Starting “Don’t Get Me Started”
Submitting to popular acclaim—that being from my dry cleaner and barber, as well as my professional colleagues and employees—to share my wealth of insight, wisdom, and common sense that I have collected over my 30-plus years in medical marketing, I am joining the digital marketing blogosphere.
Entitled “Don’t Get Me Started,” my new blog originates from daily experience. Witnessing events, plans, conversations, and decisions frequently defy training, experience, and most importantly, gut instincts. Out of this bubbling glop of personal reactions comes the impulse to bring matters into account or into alignment or just to make sense of it. At such moments, I recall my father’s exasperated expression before he launched a long tirade: “Don’t get me started.”
Also in this blog, I will take the opportunity to share insights about people, the organization of people, and DMD’s business niche of digital marketing. I hold two qualifications to write this blog. Firstly, having worked early in my career with the criminally insane—in Philadelphia I might add—and with emotionally disturbed children, I feel eminently prepared to comment on today’s business organizations. Secondly, I am the president of DMD.
That being said, I quote the great, twentieth-century, modern philosopher, Jackie Gleason: “And away we go!”
Let me use the first of many “Don’t Get Me Started” entries to share one of my oh-so-favorite pet peeves: numbers, or specifically, the numbers we use to understand the world around us. In professional circles, we like to upgrade the appearance of these numbers by calling them “data” or “statistics.” Personally, between us, I hate “averages,” I loathe “rates,” and if someone dare uses the term, “mean,” I may suffer an allergic reaction. These terms are the last refuges of the unimaginative or unquestioning mind, unless—and this is a big unless—they are used in conjunction with their natural partners, which would be measures of variation.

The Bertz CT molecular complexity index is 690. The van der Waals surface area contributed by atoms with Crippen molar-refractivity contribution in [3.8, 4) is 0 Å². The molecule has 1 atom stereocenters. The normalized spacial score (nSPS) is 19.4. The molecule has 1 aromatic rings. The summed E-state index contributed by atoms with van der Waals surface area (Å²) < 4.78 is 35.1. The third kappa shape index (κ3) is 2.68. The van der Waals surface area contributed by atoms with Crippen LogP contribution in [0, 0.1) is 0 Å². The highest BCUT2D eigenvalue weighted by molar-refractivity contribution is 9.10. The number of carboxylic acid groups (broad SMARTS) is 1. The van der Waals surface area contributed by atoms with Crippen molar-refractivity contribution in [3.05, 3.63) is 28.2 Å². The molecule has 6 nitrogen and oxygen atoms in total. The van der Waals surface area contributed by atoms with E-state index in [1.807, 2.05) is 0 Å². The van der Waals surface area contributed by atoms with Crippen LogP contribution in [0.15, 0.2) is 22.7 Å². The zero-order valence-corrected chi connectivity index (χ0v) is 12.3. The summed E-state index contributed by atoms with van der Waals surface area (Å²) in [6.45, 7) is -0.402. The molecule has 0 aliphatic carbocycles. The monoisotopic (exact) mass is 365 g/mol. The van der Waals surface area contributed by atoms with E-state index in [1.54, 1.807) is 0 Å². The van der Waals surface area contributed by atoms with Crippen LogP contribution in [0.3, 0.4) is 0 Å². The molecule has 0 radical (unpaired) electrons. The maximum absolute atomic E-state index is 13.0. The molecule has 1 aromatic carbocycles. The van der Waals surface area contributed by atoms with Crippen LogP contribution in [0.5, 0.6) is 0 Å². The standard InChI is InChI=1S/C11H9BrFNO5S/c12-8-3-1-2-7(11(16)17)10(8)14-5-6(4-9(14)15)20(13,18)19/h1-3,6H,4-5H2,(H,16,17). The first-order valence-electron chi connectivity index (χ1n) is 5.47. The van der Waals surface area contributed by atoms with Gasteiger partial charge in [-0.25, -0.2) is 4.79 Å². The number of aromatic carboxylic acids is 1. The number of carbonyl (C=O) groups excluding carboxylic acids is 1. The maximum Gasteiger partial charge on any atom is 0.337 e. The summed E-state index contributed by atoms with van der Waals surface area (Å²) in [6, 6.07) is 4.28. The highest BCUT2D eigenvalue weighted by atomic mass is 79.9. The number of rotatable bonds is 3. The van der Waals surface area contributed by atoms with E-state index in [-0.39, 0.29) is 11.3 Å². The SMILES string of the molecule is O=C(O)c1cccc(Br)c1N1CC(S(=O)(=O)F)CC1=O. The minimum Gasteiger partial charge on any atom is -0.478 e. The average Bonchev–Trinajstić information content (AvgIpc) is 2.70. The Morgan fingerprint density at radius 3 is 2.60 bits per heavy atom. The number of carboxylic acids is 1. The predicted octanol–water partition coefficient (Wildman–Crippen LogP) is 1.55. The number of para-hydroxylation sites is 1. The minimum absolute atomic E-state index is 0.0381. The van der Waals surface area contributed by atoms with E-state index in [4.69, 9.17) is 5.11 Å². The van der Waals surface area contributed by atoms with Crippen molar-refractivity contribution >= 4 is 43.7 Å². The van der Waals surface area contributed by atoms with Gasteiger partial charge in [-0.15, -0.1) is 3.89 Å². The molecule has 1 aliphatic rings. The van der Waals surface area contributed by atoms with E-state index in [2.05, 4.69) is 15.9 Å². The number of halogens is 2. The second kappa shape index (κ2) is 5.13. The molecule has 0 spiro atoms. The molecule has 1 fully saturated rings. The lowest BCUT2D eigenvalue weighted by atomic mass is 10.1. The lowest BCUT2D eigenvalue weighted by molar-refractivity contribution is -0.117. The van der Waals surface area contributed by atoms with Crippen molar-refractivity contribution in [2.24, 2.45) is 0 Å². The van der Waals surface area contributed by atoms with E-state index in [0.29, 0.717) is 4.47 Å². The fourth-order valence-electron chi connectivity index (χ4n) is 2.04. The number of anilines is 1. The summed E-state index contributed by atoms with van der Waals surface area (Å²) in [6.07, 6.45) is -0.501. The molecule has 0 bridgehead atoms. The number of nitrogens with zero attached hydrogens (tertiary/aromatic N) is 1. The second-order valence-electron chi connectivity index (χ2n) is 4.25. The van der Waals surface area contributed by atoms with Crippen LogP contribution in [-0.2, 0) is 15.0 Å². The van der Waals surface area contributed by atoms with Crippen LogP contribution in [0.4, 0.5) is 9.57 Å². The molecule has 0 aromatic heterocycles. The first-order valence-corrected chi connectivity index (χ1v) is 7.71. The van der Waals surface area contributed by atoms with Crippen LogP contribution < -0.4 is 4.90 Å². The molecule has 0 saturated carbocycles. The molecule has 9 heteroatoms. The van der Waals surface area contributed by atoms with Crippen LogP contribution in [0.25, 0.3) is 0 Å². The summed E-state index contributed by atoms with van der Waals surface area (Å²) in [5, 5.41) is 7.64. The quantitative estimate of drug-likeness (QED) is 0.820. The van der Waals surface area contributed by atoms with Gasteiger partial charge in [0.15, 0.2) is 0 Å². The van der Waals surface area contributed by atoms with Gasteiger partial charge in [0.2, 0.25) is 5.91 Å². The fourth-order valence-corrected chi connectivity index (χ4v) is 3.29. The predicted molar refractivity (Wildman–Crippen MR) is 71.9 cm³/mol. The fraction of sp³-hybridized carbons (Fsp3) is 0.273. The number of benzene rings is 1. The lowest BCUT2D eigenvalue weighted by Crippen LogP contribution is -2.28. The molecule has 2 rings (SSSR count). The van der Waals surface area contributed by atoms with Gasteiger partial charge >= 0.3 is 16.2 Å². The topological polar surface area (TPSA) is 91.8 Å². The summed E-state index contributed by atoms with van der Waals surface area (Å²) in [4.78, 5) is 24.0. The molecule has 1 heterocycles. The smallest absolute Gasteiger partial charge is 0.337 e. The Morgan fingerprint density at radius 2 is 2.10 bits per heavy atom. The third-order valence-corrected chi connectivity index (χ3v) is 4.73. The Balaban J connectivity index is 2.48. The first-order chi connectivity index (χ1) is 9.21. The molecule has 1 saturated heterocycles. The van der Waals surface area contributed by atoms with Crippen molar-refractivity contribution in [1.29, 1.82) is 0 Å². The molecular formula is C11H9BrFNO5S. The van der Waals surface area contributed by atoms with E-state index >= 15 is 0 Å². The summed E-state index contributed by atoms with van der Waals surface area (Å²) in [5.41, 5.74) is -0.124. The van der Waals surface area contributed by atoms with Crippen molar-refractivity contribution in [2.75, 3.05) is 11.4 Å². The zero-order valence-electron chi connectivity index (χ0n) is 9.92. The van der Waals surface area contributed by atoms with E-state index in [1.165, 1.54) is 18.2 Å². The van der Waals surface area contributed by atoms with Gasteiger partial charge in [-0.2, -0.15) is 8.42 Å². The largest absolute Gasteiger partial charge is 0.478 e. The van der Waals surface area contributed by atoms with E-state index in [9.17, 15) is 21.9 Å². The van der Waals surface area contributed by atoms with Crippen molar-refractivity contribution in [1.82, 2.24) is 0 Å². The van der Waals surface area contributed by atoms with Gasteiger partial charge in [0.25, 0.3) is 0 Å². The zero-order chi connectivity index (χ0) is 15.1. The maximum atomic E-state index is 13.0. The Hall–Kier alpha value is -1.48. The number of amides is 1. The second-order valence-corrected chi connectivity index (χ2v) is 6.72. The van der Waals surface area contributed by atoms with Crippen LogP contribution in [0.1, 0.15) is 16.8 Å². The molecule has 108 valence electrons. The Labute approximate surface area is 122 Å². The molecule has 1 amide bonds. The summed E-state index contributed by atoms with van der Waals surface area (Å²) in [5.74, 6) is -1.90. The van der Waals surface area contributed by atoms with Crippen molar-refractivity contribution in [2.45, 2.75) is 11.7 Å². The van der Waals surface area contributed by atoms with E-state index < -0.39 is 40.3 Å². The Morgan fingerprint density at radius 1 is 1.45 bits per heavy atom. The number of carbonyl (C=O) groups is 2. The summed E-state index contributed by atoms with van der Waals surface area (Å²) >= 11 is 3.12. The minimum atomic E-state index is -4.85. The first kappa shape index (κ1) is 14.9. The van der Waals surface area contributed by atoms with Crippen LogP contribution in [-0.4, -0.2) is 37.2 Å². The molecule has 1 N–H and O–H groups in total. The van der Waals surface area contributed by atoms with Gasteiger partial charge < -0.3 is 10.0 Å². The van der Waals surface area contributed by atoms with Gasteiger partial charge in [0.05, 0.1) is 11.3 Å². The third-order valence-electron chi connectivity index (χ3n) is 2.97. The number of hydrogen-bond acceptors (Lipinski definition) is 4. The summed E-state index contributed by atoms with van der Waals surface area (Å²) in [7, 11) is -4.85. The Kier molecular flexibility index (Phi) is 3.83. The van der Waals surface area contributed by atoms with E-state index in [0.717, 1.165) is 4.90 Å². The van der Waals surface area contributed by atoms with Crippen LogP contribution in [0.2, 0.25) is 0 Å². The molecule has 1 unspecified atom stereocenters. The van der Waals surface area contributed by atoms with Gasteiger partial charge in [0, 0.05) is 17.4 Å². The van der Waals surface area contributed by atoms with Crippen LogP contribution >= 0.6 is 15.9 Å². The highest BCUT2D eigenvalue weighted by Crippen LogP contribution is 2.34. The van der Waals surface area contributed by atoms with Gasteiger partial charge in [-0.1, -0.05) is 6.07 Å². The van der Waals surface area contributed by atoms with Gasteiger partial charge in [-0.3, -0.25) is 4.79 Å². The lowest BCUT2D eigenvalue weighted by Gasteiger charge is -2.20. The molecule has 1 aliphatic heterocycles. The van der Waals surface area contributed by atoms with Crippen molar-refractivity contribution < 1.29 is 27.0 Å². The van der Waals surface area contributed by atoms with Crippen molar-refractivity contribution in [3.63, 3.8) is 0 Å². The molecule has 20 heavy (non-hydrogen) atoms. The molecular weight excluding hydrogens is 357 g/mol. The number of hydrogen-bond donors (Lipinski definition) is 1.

Is not variation the spice of life? Would we be satisfied eating our favorite food, if it were the only food we could eat for the rest of our lives? No, we crave variation. Similarly, a description of events also craves variation. To present the average without sharing what is happening around that average is like eating Oreo cream without eating the cookie outsides. Now, we may in fact open up the Oreo and eat the cream first, but eventually we do get to those cookie outsides. It works the same with numbers: start with the average, but provide some idea of the variation around it.
In DMD’s business, clients are always asking us for our average email open rate, as if the answer to this question settles everything. The answer is five percent. So what? Wouldn’t you be more interested in learning about the programs that generated 20 percent, versus the ones that generated one percent?
The meaning of life, statistics, and medical marketing programs are to be found in variation. So, if you want to ask me a question about email program performance, ask me about variation too, or else you risk getting me started.